Monticello Intarsia

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Project by wdkits1 posted 03-22-2009 06:48 AM 2406 views 4 times favorited 23 comments Add to Favorites Watch
Monticello Intarsia
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This is my rendition of Thomas Jefferson’s home as it may have looked around 1800.
It is done with over 800 pieces from 17 woods.The 20”x 30” frame is made from cherry with bloodwood and holly inlay. 150 hours were spent creating this piece over 2 months

-- Mike --

23 comments so far

View interpim's profile


1170 posts in 3486 days

#1 posted 03-22-2009 07:24 AM

How did you get the brick effect on the house? is each individual brick cut separately?

-- San Diego, CA

View ND2ELK's profile


13495 posts in 3802 days

#2 posted 03-22-2009 07:47 AM

Exquisite detail and design. Very impressive work. Thanks for posting.

God Bless

-- Mc Bridge Cabinets, Iowa

View isetegija's profile


763 posts in 3543 days

#3 posted 03-22-2009 09:20 AM

Wow , this is magnificent work!
Really well done.
And on You website You have so much more.

Thanks for sharing with us and welcome to Lumberjocks community.

-- Not my woodworking

View dadefreese's profile


42 posts in 4049 days

#4 posted 03-22-2009 12:46 PM

Outstanding piece and I’m sure all will agree.

I would like to make special note of the fine detail of the railing on the fencing, the divided light windows and, my personal favorite, the individual spokes of the wagon/carriage.


View wdkits1's profile


215 posts in 3381 days

#5 posted 03-22-2009 02:03 PM

Thanks all for the comments
to Interpim
All of the detail carving is done using different bits in the rotary tool.There are over 3000 bricks carved in this way.My technique is to trace pieces from the pattern sheet onto sticky back label paper which is placed onto the wood blank.The piece is them cut on the scroll saw and while the paper pattern is still attached to the wood I do the detail carving thru the paper pattern.It is very time consuming but works nicely.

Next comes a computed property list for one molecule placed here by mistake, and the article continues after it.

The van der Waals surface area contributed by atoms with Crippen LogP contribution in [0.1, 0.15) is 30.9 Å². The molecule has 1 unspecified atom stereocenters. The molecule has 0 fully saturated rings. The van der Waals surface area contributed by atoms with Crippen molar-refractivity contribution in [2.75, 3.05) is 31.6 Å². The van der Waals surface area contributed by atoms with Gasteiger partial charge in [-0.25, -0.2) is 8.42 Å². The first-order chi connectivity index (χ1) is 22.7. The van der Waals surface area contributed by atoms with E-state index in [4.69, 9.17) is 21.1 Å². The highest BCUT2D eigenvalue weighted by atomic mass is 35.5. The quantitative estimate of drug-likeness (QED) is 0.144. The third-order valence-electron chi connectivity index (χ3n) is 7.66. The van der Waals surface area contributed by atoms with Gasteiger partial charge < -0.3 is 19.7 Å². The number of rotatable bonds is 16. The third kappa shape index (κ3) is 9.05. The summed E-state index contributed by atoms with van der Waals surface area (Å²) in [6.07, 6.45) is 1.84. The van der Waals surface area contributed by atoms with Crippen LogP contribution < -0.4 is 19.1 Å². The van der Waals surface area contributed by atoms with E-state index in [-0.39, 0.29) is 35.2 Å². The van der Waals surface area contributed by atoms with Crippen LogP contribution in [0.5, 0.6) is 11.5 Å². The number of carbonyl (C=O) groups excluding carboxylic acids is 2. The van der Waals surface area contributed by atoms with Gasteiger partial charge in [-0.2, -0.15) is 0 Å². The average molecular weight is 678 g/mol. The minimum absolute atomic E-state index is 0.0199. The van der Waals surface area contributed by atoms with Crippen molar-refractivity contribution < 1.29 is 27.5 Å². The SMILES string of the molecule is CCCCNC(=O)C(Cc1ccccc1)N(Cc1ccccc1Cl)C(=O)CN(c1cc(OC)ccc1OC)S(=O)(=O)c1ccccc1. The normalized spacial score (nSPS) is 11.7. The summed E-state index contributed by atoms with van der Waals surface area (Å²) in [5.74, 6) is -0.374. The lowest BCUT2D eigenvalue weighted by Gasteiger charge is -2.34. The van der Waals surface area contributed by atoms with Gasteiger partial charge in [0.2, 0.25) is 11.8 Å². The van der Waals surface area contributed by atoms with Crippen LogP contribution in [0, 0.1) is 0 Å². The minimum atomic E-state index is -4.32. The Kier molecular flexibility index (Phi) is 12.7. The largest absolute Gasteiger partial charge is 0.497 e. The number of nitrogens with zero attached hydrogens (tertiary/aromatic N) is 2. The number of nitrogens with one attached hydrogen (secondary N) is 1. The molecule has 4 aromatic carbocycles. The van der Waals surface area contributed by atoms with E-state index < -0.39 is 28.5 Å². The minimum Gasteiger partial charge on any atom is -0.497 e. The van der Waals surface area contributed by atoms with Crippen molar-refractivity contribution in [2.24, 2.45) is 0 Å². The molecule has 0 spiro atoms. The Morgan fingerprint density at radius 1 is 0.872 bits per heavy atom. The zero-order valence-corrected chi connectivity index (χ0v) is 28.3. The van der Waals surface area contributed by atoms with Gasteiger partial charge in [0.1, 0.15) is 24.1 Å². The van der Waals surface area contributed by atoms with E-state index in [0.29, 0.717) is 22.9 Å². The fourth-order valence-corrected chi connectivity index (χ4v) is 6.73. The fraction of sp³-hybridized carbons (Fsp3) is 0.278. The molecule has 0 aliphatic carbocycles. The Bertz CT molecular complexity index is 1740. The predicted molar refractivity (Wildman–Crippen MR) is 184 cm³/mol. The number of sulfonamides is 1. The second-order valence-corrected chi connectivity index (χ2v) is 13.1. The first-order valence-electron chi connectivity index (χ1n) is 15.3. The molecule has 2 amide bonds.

-- Mike --

View toyguy's profile


1654 posts in 3865 days

#6 posted 03-22-2009 02:48 PM

A true master in the art of intarsia…... Very nice work.

And welcome to the LumberJock Site:

-- Brian, Ontario Canada,

View cabinetmaster's profile


10874 posts in 3586 days

#7 posted 03-22-2009 04:17 PM

Great job. I have always wanted to do some intarsia but it seems I just never get started on one. I just don’t know how to come up with all the different colored woods, etc. But then again if I did intarsia, would I have enough time for turning…................LOL

-- Jerry--A man can never have enough tools or clamps

View stanley2's profile


344 posts in 3823 days

#8 posted 03-22-2009 04:30 PM

simply – marvellous work

-- Phil in British Columbia

View jeh412's profile


129 posts in 3403 days

#9 posted 03-22-2009 04:58 PM

Wow! I’ve done some intarsia but nothing to match your craftsmanship on that piece!

-- John, co-owner Sawdust 'n Stitches

View kolwdwrkr's profile


2821 posts in 3618 days

#10 posted 03-22-2009 06:38 PM

Very nice piece

-- ~ Inspiring those who inspire me ~

View Allison's profile


819 posts in 3827 days

#11 posted 03-23-2009 06:12 AM

Oh my gosh. Amazing, absolutely beautiful! Just spectacular.Beautiful intarsia!

-- Allison, Northeastern Ca. Remember, Amateurs built the Ark. Professionals built the Titanic!

View woodworm's profile


14468 posts in 3619 days

#12 posted 03-23-2009 07:02 AM

It’s …..all been said by all above!
Great great job!

-- masrol, kuala lumpur, MY.

View Gary's profile


42 posts in 3507 days

#13 posted 03-23-2009 08:15 AM

Wonderful job, this is somethingI have wanted to try for some time, I have a scroll saw now and am redoing the workshop so I will soon be able to try.

-- Gary, Missouri

View Harv's profile


31 posts in 3422 days

#14 posted 03-23-2009 03:07 PM

Fantastic piece! You have taken Intarsia to another level. Thank you for sharing.

View pashley's profile


1044 posts in 3746 days

#15 posted 03-23-2009 05:30 PM

Really nice. If you need another fantastic place, how about George Washington’s house, Mount Vernon?

-- Have a blessed day!

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